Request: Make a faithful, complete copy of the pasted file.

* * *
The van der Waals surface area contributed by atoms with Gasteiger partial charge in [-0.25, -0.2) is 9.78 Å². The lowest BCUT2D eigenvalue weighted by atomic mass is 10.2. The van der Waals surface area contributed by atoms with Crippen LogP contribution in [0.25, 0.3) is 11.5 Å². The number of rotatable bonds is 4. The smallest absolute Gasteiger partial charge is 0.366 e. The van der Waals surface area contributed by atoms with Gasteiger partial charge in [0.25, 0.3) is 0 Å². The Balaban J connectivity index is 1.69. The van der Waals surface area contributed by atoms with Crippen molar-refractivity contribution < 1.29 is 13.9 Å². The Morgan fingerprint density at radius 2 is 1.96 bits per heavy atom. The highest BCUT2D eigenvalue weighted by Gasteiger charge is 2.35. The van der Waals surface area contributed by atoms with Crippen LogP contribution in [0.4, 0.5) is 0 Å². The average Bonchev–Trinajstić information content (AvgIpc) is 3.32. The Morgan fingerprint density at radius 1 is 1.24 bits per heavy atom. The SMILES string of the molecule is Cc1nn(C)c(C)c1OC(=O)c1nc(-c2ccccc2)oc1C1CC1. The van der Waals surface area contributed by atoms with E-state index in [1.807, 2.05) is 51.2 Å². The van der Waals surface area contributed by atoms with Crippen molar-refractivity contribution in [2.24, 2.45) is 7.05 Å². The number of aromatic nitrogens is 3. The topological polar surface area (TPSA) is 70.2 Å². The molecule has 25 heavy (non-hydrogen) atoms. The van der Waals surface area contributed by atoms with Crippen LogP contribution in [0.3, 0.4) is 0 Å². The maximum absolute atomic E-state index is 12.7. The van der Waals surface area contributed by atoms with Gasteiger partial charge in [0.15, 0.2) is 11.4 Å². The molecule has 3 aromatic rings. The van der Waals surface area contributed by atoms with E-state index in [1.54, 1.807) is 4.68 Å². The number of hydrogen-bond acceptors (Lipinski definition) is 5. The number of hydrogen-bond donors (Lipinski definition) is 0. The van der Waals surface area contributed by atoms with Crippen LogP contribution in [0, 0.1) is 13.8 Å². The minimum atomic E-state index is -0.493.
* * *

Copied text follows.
The van der Waals surface area contributed by atoms with Gasteiger partial charge in [-0.25, -0.2) is 9.78 Å². The lowest BCUT2D eigenvalue weighted by atomic mass is 10.2. The van der Waals surface area contributed by atoms with Crippen LogP contribution in [0.25, 0.3) is 11.5 Å². The number of rotatable bonds is 4. The smallest absolute Gasteiger partial charge is 0.366 e. The van der Waals surface area contributed by atoms with Gasteiger partial charge in [0.25, 0.3) is 0 Å². The Balaban J connectivity index is 1.69. The van der Waals surface area contributed by atoms with Crippen molar-refractivity contribution < 1.29 is 13.9 Å². The Morgan fingerprint density at radius 2 is 1.96 bits per heavy atom. The highest BCUT2D eigenvalue weighted by Gasteiger charge is 2.35. The van der Waals surface area contributed by atoms with Crippen LogP contribution in [0.4, 0.5) is 0 Å². The average Bonchev–Trinajstić information content (AvgIpc) is 3.32. The Morgan fingerprint density at radius 1 is 1.24 bits per heavy atom. The SMILES string of the molecule is Cc1nn(C)c(C)c1OC(=O)c1nc(-c2ccccc2)oc1C1CC1. The van der Waals surface area contributed by atoms with E-state index in [1.807, 2.05) is 51.2 Å². The van der Waals surface area contributed by atoms with Crippen molar-refractivity contribution in [2.24, 2.45) is 7.05 Å². The number of aromatic nitrogens is 3. The topological polar surface area (TPSA) is 70.2 Å². The molecule has 25 heavy (non-hydrogen) atoms. The van der Waals surface area contributed by atoms with Crippen LogP contribution in [0.3, 0.4) is 0 Å². The maximum absolute atomic E-state index is 12.7. The van der Waals surface area contributed by atoms with Gasteiger partial charge in [0.15, 0.2) is 11.4 Å². The molecule has 3 aromatic rings. The van der Waals surface area contributed by atoms with E-state index in [1.54, 1.807) is 4.68 Å². The number of hydrogen-bond acceptors (Lipinski definition) is 5. The number of hydrogen-bond donors (Lipinski definition) is 0. The van der Waals surface area contributed by atoms with Crippen LogP contribution in [0, 0.1) is 13.8 Å². The minimum atomic E-state index is -0.493.